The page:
One of the ways bacon is preserved and flavored is through a process called curing. The dry sugar cure involves rubbing the pork belly slab with a mixture of salt, sugar, and sodium nitrite. Additions to these ingredients include herbs and spices that give the bacon additional flavor. Brown sugar can be substituted for white sugar for coloring and flavor. Commercial mixtures are available that take the guesswork out of creating the proper rub. These mixtures preserve the meat safely by killing harmful bacteria. Sugar-curing bacon is not a complicated process.
Obtain fresh pork bellies that have been chilled to 42 degrees F within two days of slaughter.
Trim the pork bellies with a knife to create a uniform shape for curing evenly.
Rub the dry cure onto the pork bellies, making sure to coat all sides.
Place the pork bellies on a flat surface, preferably a table or wood planks, tilted very slightly for liquid runoff. The room chosen for curing should stay at or below 42 degrees F but not freezing, and have good ventilation.
Cure for seven days by allowing the coated bacon to sit without being disturbed. Thicker bacon will need additional curing time. If the bacon is two inches thick cure for 14 days, or seven days for each inch of thickness.
Wrap the pork belly securely in aluminum foil or in a zip-close plastic bag after curing, and refrigerate. Or choose to smoke the cured bacon before final packaging.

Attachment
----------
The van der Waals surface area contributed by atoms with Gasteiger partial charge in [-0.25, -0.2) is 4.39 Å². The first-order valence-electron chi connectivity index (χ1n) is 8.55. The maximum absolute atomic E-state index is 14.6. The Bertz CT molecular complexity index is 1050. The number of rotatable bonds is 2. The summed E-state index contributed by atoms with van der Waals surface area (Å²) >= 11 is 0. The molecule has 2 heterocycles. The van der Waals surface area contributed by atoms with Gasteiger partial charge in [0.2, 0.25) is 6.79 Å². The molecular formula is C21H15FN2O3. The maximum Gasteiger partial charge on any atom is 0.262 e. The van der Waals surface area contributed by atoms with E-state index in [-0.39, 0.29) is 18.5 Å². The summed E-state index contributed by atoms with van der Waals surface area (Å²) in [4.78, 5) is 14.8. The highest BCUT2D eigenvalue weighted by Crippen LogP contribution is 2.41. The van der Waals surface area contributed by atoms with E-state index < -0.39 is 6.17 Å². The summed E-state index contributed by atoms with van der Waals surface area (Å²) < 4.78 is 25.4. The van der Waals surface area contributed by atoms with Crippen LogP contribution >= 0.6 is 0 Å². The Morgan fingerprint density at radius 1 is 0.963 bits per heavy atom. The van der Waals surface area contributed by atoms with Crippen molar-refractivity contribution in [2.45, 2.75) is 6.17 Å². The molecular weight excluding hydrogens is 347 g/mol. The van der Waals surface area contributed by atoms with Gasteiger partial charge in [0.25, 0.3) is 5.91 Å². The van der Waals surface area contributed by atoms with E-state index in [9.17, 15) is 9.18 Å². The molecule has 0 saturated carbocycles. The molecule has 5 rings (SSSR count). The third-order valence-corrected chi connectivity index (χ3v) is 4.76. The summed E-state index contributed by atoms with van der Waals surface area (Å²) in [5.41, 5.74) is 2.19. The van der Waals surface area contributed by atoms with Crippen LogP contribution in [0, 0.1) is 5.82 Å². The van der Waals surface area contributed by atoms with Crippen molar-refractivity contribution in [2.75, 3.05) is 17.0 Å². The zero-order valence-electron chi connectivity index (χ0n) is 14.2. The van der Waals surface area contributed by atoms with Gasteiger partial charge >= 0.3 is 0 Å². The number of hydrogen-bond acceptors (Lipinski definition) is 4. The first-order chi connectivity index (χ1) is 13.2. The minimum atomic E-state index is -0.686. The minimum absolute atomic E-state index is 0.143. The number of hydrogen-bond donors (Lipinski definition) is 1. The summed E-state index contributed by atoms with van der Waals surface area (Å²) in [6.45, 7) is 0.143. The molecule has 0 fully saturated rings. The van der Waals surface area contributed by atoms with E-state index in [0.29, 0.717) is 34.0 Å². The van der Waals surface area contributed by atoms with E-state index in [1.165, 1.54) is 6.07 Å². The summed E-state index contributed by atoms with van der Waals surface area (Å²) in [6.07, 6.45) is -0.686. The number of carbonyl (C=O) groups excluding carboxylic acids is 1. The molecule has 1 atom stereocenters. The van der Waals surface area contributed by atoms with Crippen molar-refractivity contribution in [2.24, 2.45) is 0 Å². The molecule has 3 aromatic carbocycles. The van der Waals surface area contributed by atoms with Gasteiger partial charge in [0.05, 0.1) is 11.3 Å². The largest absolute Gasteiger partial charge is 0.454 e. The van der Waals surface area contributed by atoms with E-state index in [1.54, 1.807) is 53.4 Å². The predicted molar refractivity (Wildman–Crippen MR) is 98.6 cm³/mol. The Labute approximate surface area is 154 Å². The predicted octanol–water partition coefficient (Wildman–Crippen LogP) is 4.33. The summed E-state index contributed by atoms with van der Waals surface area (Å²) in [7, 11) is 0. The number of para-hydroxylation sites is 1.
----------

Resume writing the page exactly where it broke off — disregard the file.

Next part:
If the sugar-curing project is a small one, the pork belly can be kept in the refrigerator during curing. Farms generally rely on the winter weather when curing bacon.
Package the bacon in serving sizes for convenience.
Freeze the treated bacon for longer preservation.
Natural curing is done when the weather is cold enough to maintain a temperature of 42 degrees F. If this is not possible, cure in a refrigerator. The period of December through February is the general time period when outdoor curing is done.
Curing bacon does not cook it, and it can still go bad after a while. Refrigerator shelf life will depend on many factors including the quality of the pork belly, the rub used, and the conditions under which it is held in the refrigerator. Freeze portions that will not be eaten within a week or two.